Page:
Blue Emperor (Anax imperator)

The above photograph by Corrie du Toit, can be seen in the OdonataMAP database here.

The Blue Emperor Anax imperator is a large species of hawker dragonfly of the family Aeshnidae.

Identification

Very large

Length up to 79mm; Wingspan attains 110mm.

Both sexes are distinctive and unmistakable in Southern Africa.

Anax imperator – Mabibi, iSimangaliso Wetland Park, KwaZulu-Natal
Photo by Ryan Tippett
Anax imperator – Near Hluhluwe, KwaZulu-Natal
Photo by Ryan Tippett

Habitat

The Blue Emperor inhabits a very wide range of habitat types and can be found virtually anywhere in South Africa. Anax imperator is a highly adaptable and successful species and will breed opportunistically at virtually any fresh water habitat, including cement reservoirs. It is most often seen near water and it has a preference for still habitats with plentiful water plants such as dams, ponds, marshes and pans. The Blue Emperor is also regularly encountered far from water, even in very arid regions like the karoo and the Kalahari. This species is able to quickly colonise seasonal wetlands after rain.

Habitat – Gamka River, near Calitzdorp, Western Cape
Photo by Ryan Tippett
Habitat – Umgeni River, KwaZulu-Natal
Photo by Alex Briggs

Behaviour

This species is a powerful and fast flyer and spends most of its time on the wing. At water males tend to pick a general flight path that they follow back and forth, deviating only to chase down prey or a rival male. Females are most often seen when they visit the water to lay their eggs, otherwise they are inconspicuous. When at rest all Anax species hang vertically. They may be active at dusk on humid evenings, and regularly join mixed species feeding swarms at this time.

Status and Conservation

The Blue Emperor is a common, adaptable and widespread species. It has a high resistance to habitat degradation and can occur at virtually any water body, man-made or natural, including stagnant and somewhat polluted waters. It is listed as of Least Concern in the IUCN Red List of Threatened Species.

Distribution

Anax imperator has a vast distribution and is found virtually throughout Africa. It also occurs throughout most of Europe and central Asia and south to parts of the Arabian peninsular and Southern India.

The map below shows the distribution of records for Anax imperator in the OdonataMAP database, as at January 2020.

Use this link to embed this map of distribution records in OdonataMAP: http://thebdi.org/wp-content/uploads/2020/01/664140-Blue-Emperor-actual-records.png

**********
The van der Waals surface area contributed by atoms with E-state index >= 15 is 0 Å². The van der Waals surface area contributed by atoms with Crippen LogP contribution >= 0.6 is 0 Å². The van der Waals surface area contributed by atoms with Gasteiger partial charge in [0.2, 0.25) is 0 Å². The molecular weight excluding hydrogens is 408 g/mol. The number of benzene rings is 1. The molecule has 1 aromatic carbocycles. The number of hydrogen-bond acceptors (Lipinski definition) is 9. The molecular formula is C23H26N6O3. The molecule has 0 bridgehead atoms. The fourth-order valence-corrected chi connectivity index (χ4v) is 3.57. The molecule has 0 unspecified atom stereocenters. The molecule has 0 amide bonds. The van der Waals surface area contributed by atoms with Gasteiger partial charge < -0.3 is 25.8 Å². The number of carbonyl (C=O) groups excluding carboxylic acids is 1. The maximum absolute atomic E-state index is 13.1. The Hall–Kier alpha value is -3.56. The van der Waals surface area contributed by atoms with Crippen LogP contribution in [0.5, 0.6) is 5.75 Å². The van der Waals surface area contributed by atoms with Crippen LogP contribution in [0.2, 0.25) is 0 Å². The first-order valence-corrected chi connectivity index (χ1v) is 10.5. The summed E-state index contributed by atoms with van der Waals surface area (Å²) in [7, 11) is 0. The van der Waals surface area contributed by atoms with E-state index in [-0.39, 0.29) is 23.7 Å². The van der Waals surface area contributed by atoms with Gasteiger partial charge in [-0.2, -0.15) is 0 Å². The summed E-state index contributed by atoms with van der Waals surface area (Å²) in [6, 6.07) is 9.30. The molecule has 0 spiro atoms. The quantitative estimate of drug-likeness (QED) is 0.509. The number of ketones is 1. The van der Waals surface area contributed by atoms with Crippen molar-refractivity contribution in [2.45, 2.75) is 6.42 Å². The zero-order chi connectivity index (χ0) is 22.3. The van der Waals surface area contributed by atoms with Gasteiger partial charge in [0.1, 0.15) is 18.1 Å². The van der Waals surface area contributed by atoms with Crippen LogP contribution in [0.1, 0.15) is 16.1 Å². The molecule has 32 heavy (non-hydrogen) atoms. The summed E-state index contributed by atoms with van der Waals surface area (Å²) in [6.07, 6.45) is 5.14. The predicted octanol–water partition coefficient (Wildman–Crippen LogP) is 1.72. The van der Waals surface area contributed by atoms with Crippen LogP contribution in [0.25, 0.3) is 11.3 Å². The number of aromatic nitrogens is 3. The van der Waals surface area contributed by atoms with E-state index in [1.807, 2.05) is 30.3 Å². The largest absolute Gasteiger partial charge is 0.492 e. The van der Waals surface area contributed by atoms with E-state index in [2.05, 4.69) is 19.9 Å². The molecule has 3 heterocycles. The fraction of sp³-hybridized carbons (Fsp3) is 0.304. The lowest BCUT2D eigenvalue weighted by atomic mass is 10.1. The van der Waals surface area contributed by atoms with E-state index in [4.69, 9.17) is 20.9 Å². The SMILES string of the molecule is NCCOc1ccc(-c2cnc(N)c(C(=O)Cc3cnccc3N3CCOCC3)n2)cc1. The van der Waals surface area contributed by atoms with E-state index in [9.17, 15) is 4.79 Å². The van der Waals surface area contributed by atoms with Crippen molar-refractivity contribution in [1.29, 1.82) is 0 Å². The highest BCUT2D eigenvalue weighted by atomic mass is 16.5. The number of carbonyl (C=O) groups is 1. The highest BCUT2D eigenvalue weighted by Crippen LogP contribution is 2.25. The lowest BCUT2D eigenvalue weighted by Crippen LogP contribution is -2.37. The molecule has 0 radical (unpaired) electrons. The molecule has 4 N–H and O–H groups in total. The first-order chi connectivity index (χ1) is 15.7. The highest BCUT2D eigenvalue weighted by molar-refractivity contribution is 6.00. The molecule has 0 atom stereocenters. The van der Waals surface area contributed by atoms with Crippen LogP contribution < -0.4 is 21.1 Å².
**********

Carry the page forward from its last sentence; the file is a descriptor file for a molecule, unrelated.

The map below is an imputed map, produced by an interpolation algorithm, which attempts to generate a full distribution map from the partial information in the map above. This map will be improved by the submission of records to the OdonataMAP section of the Virtual Museum. Use this link to embed the imputed distribution map: http://thebdi.org/wp-content/uploads/2020/01/664140-Blue-Emperor-inner-core-outer-core-and-periphery.png

The map below shows the imputed distribution which has been adjusted for terrain roughness

Blue Emperor record by Christian Fry
Dragonfly Atlas: Megan Loftie-Eaton, Sally Hofmeyr, Ryan Tippett & Les Underhill
Dragonfly Atlas: Megan Loftie-Eaton, Sally Hofmeyr, Ryan Tippett & Les Underhill
Megan Loftie-Eaton is our communications, social media and citizen science coordinator. Prior to her work for the BDI, she coordinated OdonataMAP, the Atlas of African Odonata. Sally Hofmeyr has many years' experience in the academic world, writing her own material and editing the work of others. Her academic background is in the natural sciences: her PhD and first postdoc in ornithology and environmental change (Animal Demography Unit, University of Cape Town). Ryan Tippett is an enthusiastic contributor to Citizen Science and has added many important and interesting records of fauna and flora. He has been a member of the VMU since 2014 and has currently submitted over 11000 records. He is also on the expert identification panel for the Odonata Map project. Prof Les Underhill has been Director of the Animal Demography Unit (ADU) at the University of Cape Town since it started in 1991. Although citizen science in biology is Les’s passion, his academic background is in mathematical statistics.